Shalom Italia was one of the most innovative and influential Jewish artists of the seventeenth century. As suggested by his name, he was a native of Italy and a nephew of the Mantuan printer, Eliezer d’Italia. While there has been much speculation about his background, Dutch archival documents reveal that he was born in 1618/1619, and was working in Amsterdam by 1641. Italia’s signed and dated work also demonstrates that he remained active in Amsterdam at least through 1648. According to Shlomo Simonsohn, legal documents suggest that by 1664 Italia had left Amsterdam and returned to Mantua.
While living in Amsterdam, he produced two illustrated ketubbot (1648) and portraits of two of the most prominent figures of Dutch Jewish society, Menasseh ben Israel (1642) and Jacob Judah Leon Templo (1641). His most important works, however, are eleven border designs created for Esther scrolls, eight of which are engraved. Three hand-drawn- scrolls, including a signed megillah formerly in the Rothschild Collection in Frankfurt, are now in private collections.
Shalom Italia’s engraved Esther scrolls established a vocabulary for subsequent megillah design through- out Europe. His work is exemplified by the repeated motifs of triumphal arches, flower-filled urns, and small landscape scenes. Also typical is the placement of a sequence of major characters in the Esther story, in this case Ahasuerus, Esther, Mordecai, and Haman. The border design was created through the use of a single copperplate engraving of four archways that was repeated along the length of the scroll.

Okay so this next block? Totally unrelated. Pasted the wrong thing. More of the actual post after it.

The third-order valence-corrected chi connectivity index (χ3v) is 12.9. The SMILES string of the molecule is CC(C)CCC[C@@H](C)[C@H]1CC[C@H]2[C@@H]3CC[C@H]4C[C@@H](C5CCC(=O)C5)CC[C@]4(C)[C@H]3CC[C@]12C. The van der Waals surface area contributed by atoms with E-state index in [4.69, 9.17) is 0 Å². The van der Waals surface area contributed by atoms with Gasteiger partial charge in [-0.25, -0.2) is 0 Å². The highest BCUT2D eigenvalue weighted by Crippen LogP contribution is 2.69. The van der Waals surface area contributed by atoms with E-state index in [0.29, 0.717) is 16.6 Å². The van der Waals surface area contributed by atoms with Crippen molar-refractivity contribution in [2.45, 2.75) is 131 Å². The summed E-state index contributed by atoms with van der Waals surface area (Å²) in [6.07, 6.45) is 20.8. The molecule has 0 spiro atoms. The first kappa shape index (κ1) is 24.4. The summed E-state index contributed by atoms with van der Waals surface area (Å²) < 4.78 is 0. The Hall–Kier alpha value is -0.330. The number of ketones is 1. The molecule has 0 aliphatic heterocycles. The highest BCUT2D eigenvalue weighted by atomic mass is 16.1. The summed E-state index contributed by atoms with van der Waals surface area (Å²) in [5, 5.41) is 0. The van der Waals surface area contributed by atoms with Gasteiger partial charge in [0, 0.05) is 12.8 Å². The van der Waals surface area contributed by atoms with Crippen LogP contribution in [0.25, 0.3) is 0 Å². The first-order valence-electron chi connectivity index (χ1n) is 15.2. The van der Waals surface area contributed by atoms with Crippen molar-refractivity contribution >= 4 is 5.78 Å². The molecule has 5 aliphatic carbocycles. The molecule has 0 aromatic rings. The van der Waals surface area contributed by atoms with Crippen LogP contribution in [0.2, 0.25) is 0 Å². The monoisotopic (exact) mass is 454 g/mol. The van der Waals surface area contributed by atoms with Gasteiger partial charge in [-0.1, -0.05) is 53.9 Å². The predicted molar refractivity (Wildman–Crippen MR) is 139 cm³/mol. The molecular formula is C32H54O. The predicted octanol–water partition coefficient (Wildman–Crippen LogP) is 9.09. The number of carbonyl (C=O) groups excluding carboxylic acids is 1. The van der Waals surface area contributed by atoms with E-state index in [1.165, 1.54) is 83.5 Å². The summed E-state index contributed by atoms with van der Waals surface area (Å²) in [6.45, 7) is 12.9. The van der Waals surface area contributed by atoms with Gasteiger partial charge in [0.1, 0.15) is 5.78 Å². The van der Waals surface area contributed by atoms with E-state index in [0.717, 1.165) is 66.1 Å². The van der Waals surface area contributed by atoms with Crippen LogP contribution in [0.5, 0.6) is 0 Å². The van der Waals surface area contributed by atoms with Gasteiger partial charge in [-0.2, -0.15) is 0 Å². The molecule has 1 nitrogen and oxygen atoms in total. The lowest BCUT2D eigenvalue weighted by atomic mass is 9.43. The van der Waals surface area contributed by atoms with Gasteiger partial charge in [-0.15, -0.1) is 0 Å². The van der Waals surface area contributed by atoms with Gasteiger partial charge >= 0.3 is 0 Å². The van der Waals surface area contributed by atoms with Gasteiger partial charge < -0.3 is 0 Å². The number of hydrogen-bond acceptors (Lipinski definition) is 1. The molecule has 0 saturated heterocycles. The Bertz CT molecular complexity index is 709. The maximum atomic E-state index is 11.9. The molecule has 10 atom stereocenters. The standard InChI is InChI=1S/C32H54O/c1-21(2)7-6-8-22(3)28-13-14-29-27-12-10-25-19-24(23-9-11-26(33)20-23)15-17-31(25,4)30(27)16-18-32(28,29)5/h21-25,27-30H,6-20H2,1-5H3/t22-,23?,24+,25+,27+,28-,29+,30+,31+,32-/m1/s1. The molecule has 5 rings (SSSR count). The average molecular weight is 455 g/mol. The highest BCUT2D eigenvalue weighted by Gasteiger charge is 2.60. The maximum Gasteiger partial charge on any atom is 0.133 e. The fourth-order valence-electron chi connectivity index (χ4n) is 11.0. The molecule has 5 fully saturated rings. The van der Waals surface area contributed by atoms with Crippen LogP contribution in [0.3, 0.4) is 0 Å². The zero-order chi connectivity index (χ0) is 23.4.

The depiction of six birds at the opening is charac- teristic of many of Shalom Italia’s scroll designs. Between trumpet-bearing angels in the Braginsky Collection megillah, two cartouches intended for family emblems and blessings were left blank. The artist’s printed signature, Salom Italia sculp, appears beneath these opening decorations. The text of the megillah was written within arcade frames above which pairs of gracefully reclining women in classical attire hold palm fronds. The palm, a symbol of victory, alludes to the triumph of the Persian Jews over their enemy Haman.
Christie’s East 1998, lots 452, 453, and 454; Christie’s London 1997, lot 34; Franzheim 1990, pp. 74–75; Garel 1986, pp. 107–108; Kleeblatt 1986, pp. 64–65; Museum Guide 1999, p. 46; Narkiss 1956, pp. 87–101 and 88–101; Simonsohn 1977, p. 654; Sabar 1990, pp. 86–105.
Amsterdam, ca. 1641
Printed border designed by Shalom Italia Parchment, 7 membranes, 49 text columns, 131 × 4170 mm (5.2 × 164.2 in.)
Carved ivory roller, 282 mm (11.1 in.)
Braginsky Collection Megillah 27
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